Is Europe in Jeopardy of Losing Its Identity?





Local community defense group during the South African riots 2021

Speaking to Maroela Media, Solidarity International Liaison Jaco Kleynhans and Dr. Heinrich Matthee, honorary chair in security studies at Akademia in Centurion, South Africa commented on the recent fall of the Dutch government in the face of renewed mass immigration, and the civil war-like unrest in France.

Dr. Heinrich Matthee called the European migrant crisis “a policy crisis or even a crisis of the current model of peaceful coexistence, which is struggling under the pressure of mass migration.”

European mass migration was reinforced by “a tremendous loss of support for the nation-state and secure borders, as well as a loss of common values such as faith and culture among Europeans,” Kleynhans noted. “The exaggerated belief in national identity and borders, which led to both world wars, began to diminish in the West—something that did not happen in other parts of the world such as Japan, South Korea, Qatar, Saudi Arabia, and the United Arab Emirates.”

“Tipping Points”

“Unlike the West, these countries did not turn their backs on the nation-state and nationalism, which is why they do not experience problems with illegal immigration,” Kleynhans said. “On the contrary, measures have been developed in the West to try to accommodate illegal migrants with the cultivation of a culture of excessive tolerance. This has created a perception that it is acceptable to immigrate illegally to Western countries.”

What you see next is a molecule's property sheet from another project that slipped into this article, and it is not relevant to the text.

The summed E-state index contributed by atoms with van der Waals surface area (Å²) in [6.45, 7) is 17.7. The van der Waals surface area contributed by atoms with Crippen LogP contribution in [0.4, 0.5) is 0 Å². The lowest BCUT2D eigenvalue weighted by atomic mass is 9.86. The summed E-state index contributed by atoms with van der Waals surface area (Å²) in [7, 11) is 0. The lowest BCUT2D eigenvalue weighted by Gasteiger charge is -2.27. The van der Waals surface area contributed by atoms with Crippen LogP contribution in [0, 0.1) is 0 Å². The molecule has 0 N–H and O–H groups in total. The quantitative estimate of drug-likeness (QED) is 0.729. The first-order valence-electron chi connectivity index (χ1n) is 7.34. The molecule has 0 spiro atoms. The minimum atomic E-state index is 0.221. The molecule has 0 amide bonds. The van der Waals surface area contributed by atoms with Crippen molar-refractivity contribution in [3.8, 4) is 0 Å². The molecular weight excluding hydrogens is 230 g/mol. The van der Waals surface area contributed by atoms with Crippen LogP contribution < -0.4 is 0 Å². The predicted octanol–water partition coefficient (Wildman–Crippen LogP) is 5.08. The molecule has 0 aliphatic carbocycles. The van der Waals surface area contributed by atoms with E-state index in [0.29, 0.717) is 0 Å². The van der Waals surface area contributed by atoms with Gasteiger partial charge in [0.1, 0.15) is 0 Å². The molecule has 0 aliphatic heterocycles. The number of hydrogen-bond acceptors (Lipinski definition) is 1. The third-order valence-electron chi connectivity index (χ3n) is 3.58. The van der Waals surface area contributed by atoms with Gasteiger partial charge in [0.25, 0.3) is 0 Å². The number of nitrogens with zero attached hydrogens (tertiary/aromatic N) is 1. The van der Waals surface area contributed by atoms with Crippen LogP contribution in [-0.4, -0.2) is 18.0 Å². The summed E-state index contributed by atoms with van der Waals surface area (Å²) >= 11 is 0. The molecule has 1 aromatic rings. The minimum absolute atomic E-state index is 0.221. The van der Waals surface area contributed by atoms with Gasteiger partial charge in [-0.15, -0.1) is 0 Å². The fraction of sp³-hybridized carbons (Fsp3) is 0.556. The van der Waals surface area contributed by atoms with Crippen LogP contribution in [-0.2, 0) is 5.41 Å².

Declining tolerance for mass migration has led to stricter migration policies, Kleynhans and Matthee said. Demographic shifts may lead to “tipping points” where either side of the population, indigenous, and immigrant, begin to behave differently.

According to a 2021 opinion poll by Harris Interactive, “Two-thirds of all French people are concerned about a “replacement” of the indigenous population, Kleynhans noted.  “Today, we are faced with a significant number of immigrants and their descendants who are establishing parallel societies in Europe where they are not integrated and assimilated with the local population,” Matthee said.

“There is a clash in terms of values and faith—a secular West versus deeply conservative and religious newcomers,” Matthee said.

While the future of Europe and its leadership “will look and function differently than in the 1970s,” Afrikaners should not write off Western Europe too quickly, according to Matthee.

Regarding the question of the survival and sustainability of Afrikaners, Kleynhans is optimistic.

Afriforum: How to protect a farm (in Afrikaans)

Editor’s Note: This post was updated for clarity.


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